g) at all material times, any services provided by the Appellant’s business was to derive rents from the rental of the mini-storage units; and

h) at all material times, the Appellant employed no more than one full-time employee.

It is not entirely clear which of these assumptions the appellant believed to be tainted. Nevertheless the court rejected this line of argument:

[31] As I have found no ambiguity in the legislation, as applied to the circumstances before me, but found that R-Xtra Co. clearly is a specified investment business, there is no need to address the Appellant’s alternative arguments, but I do want to comment briefly on the suggestion that a purported faulty Reply is sufficient to find in favour of the Appellant. I was not referred to any authority directly on point. Yes, there are cases suggesting assumptions should not state law but simply the facts assumed. But my role is to determine the correctness of an assessment based on the evidence put before me. An Appellant has ample opportunity through pleadings, including requests for particulars, document exchange and examinations for discovery to know the case to meet. The Appellant had earlier moved to strike some of the assumptions and was unsuccessful. The Reply was not so inadequate that the Appellant was not aware of the case to meet: the Appellant knew the case to meet.

[32] I do not accept the Appellant’s position it has been treated very unfairly by the Respondent’s bad and misleading pleadings. Pleadings are often, regrettably, not perfect. They are intended to set the parameters within which the litigation is to proceed, but with some qualifications: section 152(9) of the Act comes to mind. If a reply is faulty by pleading law as an assumption, that does not somehow relieve me of my responsibility to consider evidence upon which I am to reach my own conclusion with respect to the law. It does, however, relieve the Appellant from having to demolish that assumption, but it does not allow the Appellant to simply step back and not enter a case. Perhaps this could be an approach where the only assumptions made by the Respondent are assumptions of law. I would hope in such an instance a blatantly improper reply would never get to trial. There would be opportunities to challenge and to amend.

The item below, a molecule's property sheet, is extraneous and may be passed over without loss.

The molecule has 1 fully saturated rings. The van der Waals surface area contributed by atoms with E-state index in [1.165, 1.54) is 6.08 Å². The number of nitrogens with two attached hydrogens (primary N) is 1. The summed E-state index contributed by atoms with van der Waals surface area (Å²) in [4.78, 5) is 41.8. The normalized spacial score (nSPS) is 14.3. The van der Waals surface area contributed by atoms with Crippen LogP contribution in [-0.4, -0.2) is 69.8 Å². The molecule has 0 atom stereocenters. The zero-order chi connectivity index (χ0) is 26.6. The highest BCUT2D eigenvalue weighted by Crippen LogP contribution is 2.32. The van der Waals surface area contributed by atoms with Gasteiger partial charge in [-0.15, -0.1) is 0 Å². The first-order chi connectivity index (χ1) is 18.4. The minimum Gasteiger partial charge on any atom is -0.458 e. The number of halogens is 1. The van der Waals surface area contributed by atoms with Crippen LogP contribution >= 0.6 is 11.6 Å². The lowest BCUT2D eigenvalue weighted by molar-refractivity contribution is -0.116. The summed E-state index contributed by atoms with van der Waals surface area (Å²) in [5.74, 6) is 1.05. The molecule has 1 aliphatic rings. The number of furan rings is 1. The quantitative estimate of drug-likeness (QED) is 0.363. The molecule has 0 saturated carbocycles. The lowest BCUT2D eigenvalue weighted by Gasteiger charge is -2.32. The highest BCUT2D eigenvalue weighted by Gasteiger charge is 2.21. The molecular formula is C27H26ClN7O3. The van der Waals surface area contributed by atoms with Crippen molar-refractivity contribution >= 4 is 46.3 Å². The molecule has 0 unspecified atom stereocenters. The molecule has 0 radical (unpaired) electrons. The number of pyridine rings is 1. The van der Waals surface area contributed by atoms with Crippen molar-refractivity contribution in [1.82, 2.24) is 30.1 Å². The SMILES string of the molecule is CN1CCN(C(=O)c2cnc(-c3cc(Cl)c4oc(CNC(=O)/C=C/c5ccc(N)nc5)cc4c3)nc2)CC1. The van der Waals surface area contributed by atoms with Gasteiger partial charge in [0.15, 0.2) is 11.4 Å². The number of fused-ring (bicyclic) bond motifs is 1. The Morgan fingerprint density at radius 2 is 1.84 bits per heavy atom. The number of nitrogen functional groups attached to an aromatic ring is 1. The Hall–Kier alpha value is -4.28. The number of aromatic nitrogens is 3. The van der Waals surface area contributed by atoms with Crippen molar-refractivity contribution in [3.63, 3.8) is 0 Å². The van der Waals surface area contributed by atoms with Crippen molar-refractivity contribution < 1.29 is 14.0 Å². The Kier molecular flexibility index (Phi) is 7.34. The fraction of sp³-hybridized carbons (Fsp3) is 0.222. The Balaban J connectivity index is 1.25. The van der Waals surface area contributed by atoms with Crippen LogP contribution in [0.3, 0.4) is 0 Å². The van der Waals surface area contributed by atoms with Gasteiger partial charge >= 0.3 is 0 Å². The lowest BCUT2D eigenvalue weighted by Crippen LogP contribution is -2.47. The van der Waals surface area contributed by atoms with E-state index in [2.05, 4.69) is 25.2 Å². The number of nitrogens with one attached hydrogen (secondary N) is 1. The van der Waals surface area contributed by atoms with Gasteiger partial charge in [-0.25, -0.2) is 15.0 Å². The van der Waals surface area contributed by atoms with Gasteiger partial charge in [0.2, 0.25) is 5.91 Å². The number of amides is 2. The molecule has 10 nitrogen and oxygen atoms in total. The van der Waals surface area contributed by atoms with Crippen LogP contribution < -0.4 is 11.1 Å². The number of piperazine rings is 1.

[33] The rules of litigation in our adversarial system are to ensure a fair fight at trial – no surprise, no ambush, a presentation of relevant facts properly examined and cross-examined and thoughtful argument applying the law to those facts.

[34] In these Appeals I find, notwithstanding some concerns with some assumptions, the issue is clear, the Parties knew what the case was about, evidence was properly led and it is up to me to make a decision. I have. R‑Xtra Co. was a specified investment business.

In the result the appeals were dismissed with costs.

Comment: This decision illustrates that it is often too late to object to faulty assumptions at trial; if assumptions are improper it is normally best to move to strike them well before trial. A motions judge might decide to reserve the matter to the trial judge but at least then the issues are clearly drawn and the trial judge will have to act on the motion to strike.